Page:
Visit the site’s hiking trails, learn from fabulous exhibits, and take in outdoor performances of The Lost Colony.
Great Smoky Mountains National Park
Great Smoky Mountains National Park sits on the Tennessee and North Carolina border. Of all the national parks in North Carolina, this one is the most visited.
While the Blue Ridge Parkway is the most visited NPS unit, GSMNP is the most visited National Park in the United States.
With over 900 miles of hiking trails, historic sites, and its label as a UNESCO World Heritage Site, the biodiversity in this park is protected to the point that even dogs are not allowed inside.
Here are a few of our favorite hikes on the NC side of the Smokies:
- Clingmans Dome Observation Tower (the western terminus of the Mountains to Sea Trail)
- Deep Creek Trail (a 3-waterfall hike)
- Big Creek Trail (leads to Mouse Creek Falls and more)
Guilford Courthouse National Military Park
Commemorating the Revolutionary War Battle of Guilford Courthouse, today’s Guilford Courthouse National Military Park is one of our favorite national parks site in North Carolina to visit.
Often considered the beginning of the end of the Revolution, the Battle of Guilford Courthouse took place on March 15, 1781, when British General Cornwallis defeated Colonial Army leader Major General Nathanael Greene.
Today, you can walk, run, drive, or bike around the site’s monument- and tree-lined paths and learn more about the battle as you do.
Moores Creek National Battlefield
Moores Creek is another of our national parks in North Carolina from a Revolutionary War battle.
On February 27, 1776, North Carolina Patriots defeated a group of Loyalists at the Battle of Moore’s Creek Bridge, the first significant victory for Patriots in the American Revolution.
Visitors to the Moores Creek National Battlefield can explore the history of this battle and walk a short one-mile trail.
Overmountain Victory National Historic Trail
The Overmountain Victory National Historic Trail is the final reminder of the Revolutionary War among national parks in North Carolina. It runs north to south (or south to north) for about 330 miles through four states, including North Carolina.
The trail follows the paths of the patriot militiamen who eventually fought in the Battle of Kings Mountain in 1780. This pivotal battle was a decisive victory for the Patriots and turned things around after many losses in the Carolinas.
Have you also traveled along the Overmountain Victory Trail? Where have you spotted signs for it?
Trail of Tears
The most tragic of our national parks in North Carolina is the Trail of Tears. It stretches way beyond our borders to western states such as Oklahoma, but there are ways to remember and commemorate the forced removal and survival of the Cherokee people here.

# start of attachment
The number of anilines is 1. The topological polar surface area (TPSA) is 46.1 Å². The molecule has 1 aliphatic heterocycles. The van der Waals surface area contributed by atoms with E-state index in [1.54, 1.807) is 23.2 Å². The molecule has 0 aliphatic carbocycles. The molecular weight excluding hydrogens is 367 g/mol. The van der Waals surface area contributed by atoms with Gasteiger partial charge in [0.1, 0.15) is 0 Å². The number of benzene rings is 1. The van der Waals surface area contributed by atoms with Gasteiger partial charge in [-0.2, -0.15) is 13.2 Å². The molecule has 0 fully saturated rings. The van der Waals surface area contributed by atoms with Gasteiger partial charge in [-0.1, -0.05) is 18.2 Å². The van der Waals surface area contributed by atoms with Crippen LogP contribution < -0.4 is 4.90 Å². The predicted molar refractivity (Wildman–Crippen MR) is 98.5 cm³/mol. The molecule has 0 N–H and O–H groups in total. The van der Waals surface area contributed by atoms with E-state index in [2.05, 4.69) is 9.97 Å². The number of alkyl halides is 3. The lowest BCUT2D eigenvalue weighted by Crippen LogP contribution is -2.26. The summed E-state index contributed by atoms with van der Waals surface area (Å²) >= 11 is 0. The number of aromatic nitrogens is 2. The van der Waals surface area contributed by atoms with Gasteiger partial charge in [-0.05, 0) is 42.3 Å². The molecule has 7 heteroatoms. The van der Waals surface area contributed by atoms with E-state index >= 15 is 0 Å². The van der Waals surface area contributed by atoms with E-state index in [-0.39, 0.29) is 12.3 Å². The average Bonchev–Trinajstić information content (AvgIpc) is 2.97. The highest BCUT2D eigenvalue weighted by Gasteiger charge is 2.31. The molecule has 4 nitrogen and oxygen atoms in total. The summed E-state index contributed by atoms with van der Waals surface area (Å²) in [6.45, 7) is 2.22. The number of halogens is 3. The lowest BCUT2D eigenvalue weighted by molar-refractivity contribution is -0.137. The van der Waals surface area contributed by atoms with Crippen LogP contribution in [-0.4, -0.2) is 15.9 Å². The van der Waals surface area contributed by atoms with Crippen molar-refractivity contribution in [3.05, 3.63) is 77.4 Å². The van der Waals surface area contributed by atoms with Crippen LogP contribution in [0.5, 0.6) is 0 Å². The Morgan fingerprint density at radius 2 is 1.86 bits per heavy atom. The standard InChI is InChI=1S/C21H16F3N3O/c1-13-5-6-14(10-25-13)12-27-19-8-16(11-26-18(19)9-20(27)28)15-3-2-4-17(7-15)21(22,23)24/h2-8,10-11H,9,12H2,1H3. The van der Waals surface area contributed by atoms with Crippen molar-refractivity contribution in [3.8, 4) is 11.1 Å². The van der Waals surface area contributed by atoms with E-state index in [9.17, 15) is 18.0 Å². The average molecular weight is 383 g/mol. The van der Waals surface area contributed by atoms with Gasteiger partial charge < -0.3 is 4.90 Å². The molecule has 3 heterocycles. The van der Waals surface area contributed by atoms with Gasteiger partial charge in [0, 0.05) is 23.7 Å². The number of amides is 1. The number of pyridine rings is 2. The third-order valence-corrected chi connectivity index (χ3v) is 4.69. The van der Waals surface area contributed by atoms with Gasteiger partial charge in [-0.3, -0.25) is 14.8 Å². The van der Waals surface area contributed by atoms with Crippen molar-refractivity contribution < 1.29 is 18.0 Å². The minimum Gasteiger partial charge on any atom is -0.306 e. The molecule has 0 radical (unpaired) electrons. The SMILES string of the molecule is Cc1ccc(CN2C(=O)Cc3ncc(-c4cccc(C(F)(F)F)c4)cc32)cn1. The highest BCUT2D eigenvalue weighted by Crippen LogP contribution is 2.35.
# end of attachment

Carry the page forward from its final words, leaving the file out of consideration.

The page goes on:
Here are seven prominent places to learn about the Trail of Tears in North Carolina:
- The Cherokee County Historical Museum in Murphy
- Cherokee Welcome Center on the Cherokee Indian Reservation
- Fontana Dam in Graham County
- Hiwassee Reservoir in Cherokee County
- Junaluska Memorial and Museum in Robbinsville
- Museum of the Cherokee Indian in Cherokee
- Oconaluftee Visitor Center inside Great Smoky Mountains National Park
Wright Brothers National Memorial
There’s a fascinating fact behind the “First in Flight” that you see on many of our license plates! The Wright Brothers National Monument commemorated the namesake two’s famous flight on December 17, 1903.
It’s arguably one of the best national parks in North Carolina, not just because of its location on the Outer Banks.
Detailing the failures and successes of the Wright Brothers, this Memorial features many of the original tools and models of the first plane.
A visit to the Wright Brothers National Memorial will always be one of the first things to do in the Outer Banks that we recommend!
Ready to Visit These National Parks in North Carolina?
The 12 national parks in North Carolina are so engaging and informative, each a truly unique treasure!
The beautiful and historic lighthouses of Cape Hatteras National Seashore, the rich biodiversity of the Great Smoky National Park, and the commemoration of Revolutionary War history are just some of our beautiful protected spaces.
In case you haven’t visited them all, we hope you’re able to in due time! Out of all these national parks in North Carolina, we’re curious to know which you’ll be visiting first.
If you’ve made your way out to these amazing places, we’d also love to hear about your favorites! So let us know in the comments or by email.